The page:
In the book, I tell of the very boring parties I’d said Yes to [interviewer confession; Yes Man is the only Danny Wallace book I’ve not yet fully read!], like the Bring-a-Fact party run by an overzealous colleague… the Harry Potter party is a bit of an in-joke. And it probably helped that they had access to extensive clips…
When it comes to the initial conversations, it wasn’t quite as out-of-the-blue. David got a copy of the manuscript before publication, and we knew he’d liked my earlier stuff too. Other people were interested in it, and I had to take their offers seriously, but it was David and Rosie at Heyday that I wanted to work with. They completely share my worldview and they are thoroughly decent, fair and talented people. As soon as they showed their interest I knew it was them I wanted to look after Yes Man.
When was the call, and how quickly did things progress from there?
Back in 2005. And immediately, things got going. There was a slight false start, but the scripts started coming through pretty quickly.
When did Jim Carrey get on board, and how did your meeting go with him from there?
I think Jim first got involved in very early 2007. That was quite a thrill. I’ve been a fan of his since In Living Color, and, of course, I love films like The Truman Show and Eternal Sunshine. I think often people think of him as a comic actor – which of course he is – but forget that as a straight actor he is also immensely talented. I understood, though, that the project was no longer A Danny Wallace Book, but a Jim Carrey Film.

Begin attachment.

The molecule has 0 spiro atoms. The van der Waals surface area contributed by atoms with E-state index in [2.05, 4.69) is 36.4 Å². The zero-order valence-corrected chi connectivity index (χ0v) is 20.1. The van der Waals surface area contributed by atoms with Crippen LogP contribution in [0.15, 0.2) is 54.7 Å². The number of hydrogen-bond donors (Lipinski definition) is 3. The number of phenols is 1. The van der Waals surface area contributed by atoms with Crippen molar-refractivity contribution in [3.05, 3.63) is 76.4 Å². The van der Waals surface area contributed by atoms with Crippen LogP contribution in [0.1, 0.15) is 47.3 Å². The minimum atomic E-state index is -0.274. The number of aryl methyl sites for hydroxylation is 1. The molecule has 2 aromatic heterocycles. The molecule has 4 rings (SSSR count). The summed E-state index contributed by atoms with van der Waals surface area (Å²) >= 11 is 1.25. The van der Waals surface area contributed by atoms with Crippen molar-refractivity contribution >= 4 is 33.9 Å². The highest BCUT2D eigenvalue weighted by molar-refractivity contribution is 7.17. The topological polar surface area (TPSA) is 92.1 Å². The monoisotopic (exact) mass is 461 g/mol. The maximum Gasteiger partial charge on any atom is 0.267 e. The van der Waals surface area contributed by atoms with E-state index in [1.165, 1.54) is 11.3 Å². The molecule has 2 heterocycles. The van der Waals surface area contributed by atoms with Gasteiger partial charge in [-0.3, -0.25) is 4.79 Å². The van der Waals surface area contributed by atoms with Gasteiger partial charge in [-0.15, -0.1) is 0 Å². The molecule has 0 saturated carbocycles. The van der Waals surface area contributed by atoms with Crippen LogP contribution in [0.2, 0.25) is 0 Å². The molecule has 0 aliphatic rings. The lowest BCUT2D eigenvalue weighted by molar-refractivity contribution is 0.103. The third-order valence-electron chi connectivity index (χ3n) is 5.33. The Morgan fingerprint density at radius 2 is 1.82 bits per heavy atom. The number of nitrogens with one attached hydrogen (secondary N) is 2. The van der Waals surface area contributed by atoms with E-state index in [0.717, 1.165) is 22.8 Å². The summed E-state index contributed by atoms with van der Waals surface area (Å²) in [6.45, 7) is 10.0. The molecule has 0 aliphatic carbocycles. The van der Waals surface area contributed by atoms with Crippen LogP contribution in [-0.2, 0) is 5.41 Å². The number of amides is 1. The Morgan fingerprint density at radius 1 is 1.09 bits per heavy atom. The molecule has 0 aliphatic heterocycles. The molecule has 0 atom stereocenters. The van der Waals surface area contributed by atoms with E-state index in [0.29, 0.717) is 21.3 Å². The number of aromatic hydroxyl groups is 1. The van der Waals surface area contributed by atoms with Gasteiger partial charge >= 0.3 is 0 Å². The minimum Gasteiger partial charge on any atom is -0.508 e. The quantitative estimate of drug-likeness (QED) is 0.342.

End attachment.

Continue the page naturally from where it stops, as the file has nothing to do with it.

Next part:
Have to ask: you’re listed as Associate Producer on the film. In this context, what does an Associate Producer do?
I think the title has been invented in order to make authors feel more important. But it also gives you better access, people have to take you more seriously, you can read secret things, and you get a chair with your name on.
Did you get to keep the chair?
You appear near the end of the film in a bar scene: were you keen to get on camera, just to top the experience off?
After “did you get to keep the chair?”, “Did you make a cameo” is the question I get asked most. So it had to be done. But it actually came about because I’d been on set for a while, filming some behind-the-scenes stuff for the DVD. I was wandering about, messing about with people, and then the bar scene kicked off. One of the producers, Tiffany, and Peyton Reed decided that I should get in the scene, and I was more than happy to… I got tips from Jim, and spent a moment developing the character of Man At Bar with Peyton. I was Steve, a failed chiropractor, possibly gay. I think that comes across.
Was it good to go back to the book and add on a new chapter?
It was, actually. And great to be able to say that this chapter is only there because I said “Yes”. It was like more confirmation that saying “Yes” works… of course, I can’t promise that everyone will get a Jim Carrey movie out of it. That would be a bold claim. But life will get more exciting…
How are the film options of your other books going? Would you be tempted to write a specific film project?
Good. There’s a star buzzing around one of them, so fingers crossed there, I may yet be on another stage one day. Perhaps even get another chair. And yes, I’d like to write a decent screenplay. In fact, I’m just coming to the end of one now, which I’ve been working on under the mentorship of Dan Mazer, who worked on Borat, Bruno etc, and I’ve another script I’m beginning to develop with a guy called Marc Haynes. It’s a high-concept comedy. So we’ll see what happens.
What’s your next book about?
The No Man: Six Months, One Room, Same Pants. Thanks for that.
A pleasure! Danny Wallace, thank you very much.
Yes Man hits UK cinemas on 26th December 2008, and our review is here.
The film-tie in version of Yes Man by Danny Wallace is published by Ebury Press, £7.99